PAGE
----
What does it take to fall in love with Alaska?
For some of us, not much. Maybe it’s a job or a spouse that brings us north. Or, perhaps it’s stepping off a plane and getting one look at the mountains. Perhaps it’s a wilderness experience that seals the deal.
For John Hall, his first taste of Alaska came in June 1955. That’s when his dad brought him along at age 12 on a trip up the Alaska Highway.
“My dad had a friend in Fairbanks who complained that they couldn’t get fresh eggs,” said Hall. “So Dad got a truck with 500 cases of eggs. We followed the truck all the way to Fairbanks in a 1947 Cadillac.”
Hall and his father spent four days in Fairbanks. “Back home in Minnesota, my curfew was when the streetlights came on. But in June, in Fairbanks … well. I absolutely loved it,” he said.
Hall fell in love with Alaska, so much so that he’s spent his life showing off the state for 40 years with his company, John Hall’s Alaska.
I met Hall in the lobby of the Hotel Captain Cook, where his crew threw a party to celebrate the anniversary. Afterwards, Hall and a busload of visitors will spend 19 days seeing the best of Alaska, with stops at Knik River Lodge, Denali National Park, Fairbanks, Tok, Whitehorse, Watson Lake … all the way to Seattle.
It took Hall a few years to get back to Alaska. He grew up in the hospitality business, since his family owned the Anderson House Hotel in Wabasha, Minnesota.
“It’s the oldest hotel in Minnesota,” said Hall. “It opened in 1856.”
Although Hall’s family sold the hotel, they bought it back 11 years later. Hall left his job with a hotel management company to renovate the hotel and bring back its “Pennsylvania Dutch” cooking.
While the hotel was successful in the summer, business dropped off in the fall. “We needed to supplement our income,” he said.
So he bought a bus in 1982. After doing some short tours the first year and a longer trip to Florida, Hall said “I’m going to take these people to Alaska.”
Hall’s first trip, in 1983, was 31 days long. Hall drove west from Minnesota to Seattle, where he rolled on to the Alaska Marine Highway to Skagway. From there, the group headed north to Whitehorse and Fairbanks. Then, it was off to Denali National Park, to Anchorage, Homer and Seward.
“There were 47 people on the tour and we filled the coach,” said Hall.
Just as Hall’s father brought him up at age 12, Hall brought his son, also named John, up at age 7.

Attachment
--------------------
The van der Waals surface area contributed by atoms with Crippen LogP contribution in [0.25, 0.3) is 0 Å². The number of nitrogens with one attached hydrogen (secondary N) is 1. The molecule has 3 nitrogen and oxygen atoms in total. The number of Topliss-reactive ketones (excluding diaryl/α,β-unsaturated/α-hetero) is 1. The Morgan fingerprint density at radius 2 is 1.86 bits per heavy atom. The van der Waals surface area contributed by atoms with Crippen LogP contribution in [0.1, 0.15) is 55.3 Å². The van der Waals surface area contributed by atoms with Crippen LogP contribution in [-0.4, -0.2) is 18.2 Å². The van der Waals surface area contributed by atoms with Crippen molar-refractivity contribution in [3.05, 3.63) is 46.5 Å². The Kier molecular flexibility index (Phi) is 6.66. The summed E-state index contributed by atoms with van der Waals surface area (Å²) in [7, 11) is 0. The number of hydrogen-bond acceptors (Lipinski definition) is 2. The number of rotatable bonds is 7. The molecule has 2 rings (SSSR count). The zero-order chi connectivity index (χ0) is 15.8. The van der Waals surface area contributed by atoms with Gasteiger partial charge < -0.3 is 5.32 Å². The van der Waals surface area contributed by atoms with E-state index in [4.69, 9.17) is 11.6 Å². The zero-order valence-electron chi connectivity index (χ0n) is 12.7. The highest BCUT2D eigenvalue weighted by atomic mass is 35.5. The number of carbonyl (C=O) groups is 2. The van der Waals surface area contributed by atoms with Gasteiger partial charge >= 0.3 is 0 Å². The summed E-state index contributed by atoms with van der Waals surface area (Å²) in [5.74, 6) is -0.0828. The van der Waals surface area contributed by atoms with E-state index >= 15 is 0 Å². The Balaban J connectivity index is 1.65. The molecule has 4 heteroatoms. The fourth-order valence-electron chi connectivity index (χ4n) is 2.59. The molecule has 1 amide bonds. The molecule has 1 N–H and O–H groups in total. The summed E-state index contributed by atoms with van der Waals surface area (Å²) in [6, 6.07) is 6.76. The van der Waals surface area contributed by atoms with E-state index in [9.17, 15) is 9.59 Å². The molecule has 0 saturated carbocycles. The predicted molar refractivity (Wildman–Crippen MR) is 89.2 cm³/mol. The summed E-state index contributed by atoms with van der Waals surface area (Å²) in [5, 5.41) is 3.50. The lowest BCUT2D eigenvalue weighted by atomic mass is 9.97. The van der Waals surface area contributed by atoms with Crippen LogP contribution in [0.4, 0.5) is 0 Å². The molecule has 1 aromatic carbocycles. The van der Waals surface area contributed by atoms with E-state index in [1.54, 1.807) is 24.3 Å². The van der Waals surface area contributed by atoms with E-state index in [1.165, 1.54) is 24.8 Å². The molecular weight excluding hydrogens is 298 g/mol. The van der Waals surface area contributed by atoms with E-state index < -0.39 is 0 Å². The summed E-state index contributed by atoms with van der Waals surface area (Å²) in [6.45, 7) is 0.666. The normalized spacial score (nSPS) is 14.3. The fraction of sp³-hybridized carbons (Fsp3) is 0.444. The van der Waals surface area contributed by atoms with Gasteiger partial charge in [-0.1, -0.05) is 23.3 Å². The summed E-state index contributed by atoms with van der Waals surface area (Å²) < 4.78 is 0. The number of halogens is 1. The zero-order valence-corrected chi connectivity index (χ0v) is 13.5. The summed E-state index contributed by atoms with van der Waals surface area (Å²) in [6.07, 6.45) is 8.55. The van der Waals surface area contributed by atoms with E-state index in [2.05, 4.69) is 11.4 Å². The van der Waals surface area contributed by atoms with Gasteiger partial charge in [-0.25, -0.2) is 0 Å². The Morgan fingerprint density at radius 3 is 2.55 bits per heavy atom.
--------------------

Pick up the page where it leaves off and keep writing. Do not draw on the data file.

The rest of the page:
“My daughter Elizabeth came to Alaska on her 6th birthday,” said Hall.
During the summer months, Hall’s company has tours running all over the state. Some travelers start or end their trip with a cruise. But Hall also charters ships from Allen Marine in Sitka to offer a hybrid cruise-land tour. Guests spend a few days in Sitka at a hotel and use the chartered boat for day trips. Then, the group moves to Juneau by boat and then there are daytrips from there, with overnight accommodations at local hotels.
During his 40 years leading tours, Hall has fine-tuned the amenities on his coaches, where guests spend a lot of time. There is a galley and a restroom and more room between the seats.
Hall also has his kids working at the company: John, Joe and Elizabeth. The team splits up during the winter to do informational presentations in the Lower 48.
John Hall works in Florida during the winter. Hall always stops at The Villages, a well-known retirement community near Orlando. “These people have the time and the money for a trip like ours. It’s a perfect demographic,” he said.
“We don’t sell anything at our presentations,” said Hall. “They are strictly informational. I want them to know what to expect, what they will see and do.”
Hall encourages travelers to check out other tour options. “You might find we’re priced a little higher. But we include all meals, all gratuities and admission to all attractions,” he said.
Hall’s travelers also get a distinctive blue jacket on the trip. While we were talking at the hotel, two guests came over to say hello in their blue jackets. On the back, they had embroidered the years they had taken Alaska tours. “We have some folks who have been on 10 tours with us,” said Hall.
While Hall’s company offers many Alaska itineraries, he likes the national park itineraries the best.
“I think our National Park tours are the gold standard,” he said.
The tour is limited to 26 passengers, because of the logistics involving small planes. Travelers will see six national parks: Katmai, Kenai Fjords, Wrangell-St. Elias, Denali, Lake Clark and Gates of the Arctic. The tour is 14 days long, although guests can add a cruise through Southeast Alaska and see a seventh park: Glacier Bay.
Hall has no plans to retire. He’s having too much fun. We talked about landing in Anaktuvuk Pass to see the Gates of the Arctic National Park. Then there was the time he ate a piece of whale in Utqiagvik. Hall had several stories about how he solved problems when a bridge washed out or a road was closed.
Still, Hall does admit that things have changed in 40 years. “I brought my son, Joe, on a tour with me when he was 8 years old. I was driving and he was serving coffee to the guests,” he said. “Today, on our 40th anniversary tour, Joe is driving and I’m serving the coffee.”